Three interesting things today, though:

(1) It was Palm Sunday, and we took the kids to the Russian Orthodox church nearby for services. It was so packed that we couldn’t get into the church, except to stick our heads in to see the icons and the priest. Palm fronds are, I guess, in short supply here in land-locked and high-elevation Kyrgyzstan, so they use pussy willow branches as their representation of the palm fronds laid out for Jesus. It was all lovely and though we didn’t see the service, it was very moving to see all the people. A kindly lady with a little knowledge of English explained to Rita and Sergey the meaning of Palm Sunday, since they didn’t seem to know.

(2) We went to a neat amusement park, situated in the main downtown park area. The kiddie rides were ancient but most seemed to be safe, so despite cold temps and a little drizzle, we spent a couple of hours there, letting the kids ride and eat chips and play the midway games. Rita had a fine time; Sergey did too I think but he had a little difficulty with “transitions” as they say in child development--difficulty leaving one fun activity to go in search of another.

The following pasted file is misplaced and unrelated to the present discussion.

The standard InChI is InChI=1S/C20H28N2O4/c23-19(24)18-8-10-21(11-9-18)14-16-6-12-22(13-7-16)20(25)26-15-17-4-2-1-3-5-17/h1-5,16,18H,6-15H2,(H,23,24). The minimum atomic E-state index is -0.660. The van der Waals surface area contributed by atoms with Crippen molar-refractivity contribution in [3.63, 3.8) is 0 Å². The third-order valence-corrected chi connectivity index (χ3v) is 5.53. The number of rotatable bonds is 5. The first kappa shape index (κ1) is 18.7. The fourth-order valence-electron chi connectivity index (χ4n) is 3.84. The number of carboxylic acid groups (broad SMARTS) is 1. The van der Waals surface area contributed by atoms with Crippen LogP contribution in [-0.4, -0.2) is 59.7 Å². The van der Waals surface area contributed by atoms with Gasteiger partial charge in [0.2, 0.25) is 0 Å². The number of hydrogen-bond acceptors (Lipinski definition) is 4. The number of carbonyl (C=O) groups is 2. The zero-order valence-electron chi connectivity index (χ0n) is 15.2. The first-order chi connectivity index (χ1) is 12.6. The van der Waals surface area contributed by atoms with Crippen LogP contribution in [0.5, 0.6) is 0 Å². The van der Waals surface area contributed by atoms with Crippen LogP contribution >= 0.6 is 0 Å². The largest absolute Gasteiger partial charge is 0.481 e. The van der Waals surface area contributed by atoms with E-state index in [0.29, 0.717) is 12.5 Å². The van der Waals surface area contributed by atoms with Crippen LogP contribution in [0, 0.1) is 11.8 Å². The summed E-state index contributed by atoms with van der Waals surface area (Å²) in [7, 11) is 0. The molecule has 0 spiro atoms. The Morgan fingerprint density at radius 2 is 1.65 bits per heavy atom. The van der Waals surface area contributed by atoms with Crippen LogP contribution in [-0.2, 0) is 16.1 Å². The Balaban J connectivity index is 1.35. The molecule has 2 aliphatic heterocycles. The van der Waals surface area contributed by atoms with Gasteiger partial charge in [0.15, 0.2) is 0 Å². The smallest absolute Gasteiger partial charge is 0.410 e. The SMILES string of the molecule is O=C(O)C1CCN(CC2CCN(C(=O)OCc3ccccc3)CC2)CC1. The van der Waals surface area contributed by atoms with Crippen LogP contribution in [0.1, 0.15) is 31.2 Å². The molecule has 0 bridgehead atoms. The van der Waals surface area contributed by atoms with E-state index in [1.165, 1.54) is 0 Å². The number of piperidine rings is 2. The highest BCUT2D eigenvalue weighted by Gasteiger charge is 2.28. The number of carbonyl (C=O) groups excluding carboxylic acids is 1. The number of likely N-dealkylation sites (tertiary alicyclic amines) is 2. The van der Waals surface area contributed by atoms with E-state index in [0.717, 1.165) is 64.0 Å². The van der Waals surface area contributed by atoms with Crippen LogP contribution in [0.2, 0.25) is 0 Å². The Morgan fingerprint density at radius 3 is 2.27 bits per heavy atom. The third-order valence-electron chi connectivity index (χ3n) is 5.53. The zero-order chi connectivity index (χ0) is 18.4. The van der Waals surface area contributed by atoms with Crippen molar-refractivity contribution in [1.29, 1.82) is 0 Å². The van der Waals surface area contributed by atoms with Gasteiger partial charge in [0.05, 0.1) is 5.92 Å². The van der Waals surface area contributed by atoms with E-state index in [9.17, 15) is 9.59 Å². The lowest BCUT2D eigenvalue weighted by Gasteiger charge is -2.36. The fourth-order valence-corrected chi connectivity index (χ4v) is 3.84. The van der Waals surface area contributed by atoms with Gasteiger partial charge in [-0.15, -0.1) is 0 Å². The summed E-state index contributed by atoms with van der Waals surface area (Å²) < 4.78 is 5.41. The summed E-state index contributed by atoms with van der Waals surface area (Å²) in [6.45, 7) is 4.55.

(3) Not long after we got back to the hotel we had to evacuate, due to a phoned-in bomb threat! It was pretty disconcerting, but the hotel staff was great and quickly made arrangements for us to sit inside a police car, and later a hotel van, with our children (remember there are two infants in our group), rather than all stand outside in the cold and drizzle. After about 1 ½ hours we were cleared to go back inside; nothing was found and the policeman told us it was likely an April Fool’s Day joke (yes, it’s a tradition here, I guess).

Well, tomorrow we head to Almaty, a 4-5 hour van ride, to visit the regional US Embassy for medical exams and paperwork. We will try and post on Tuesday night, as we arrive in Almaty late tomorrow night. I guess you can say we are in the home stretch….

Love to all.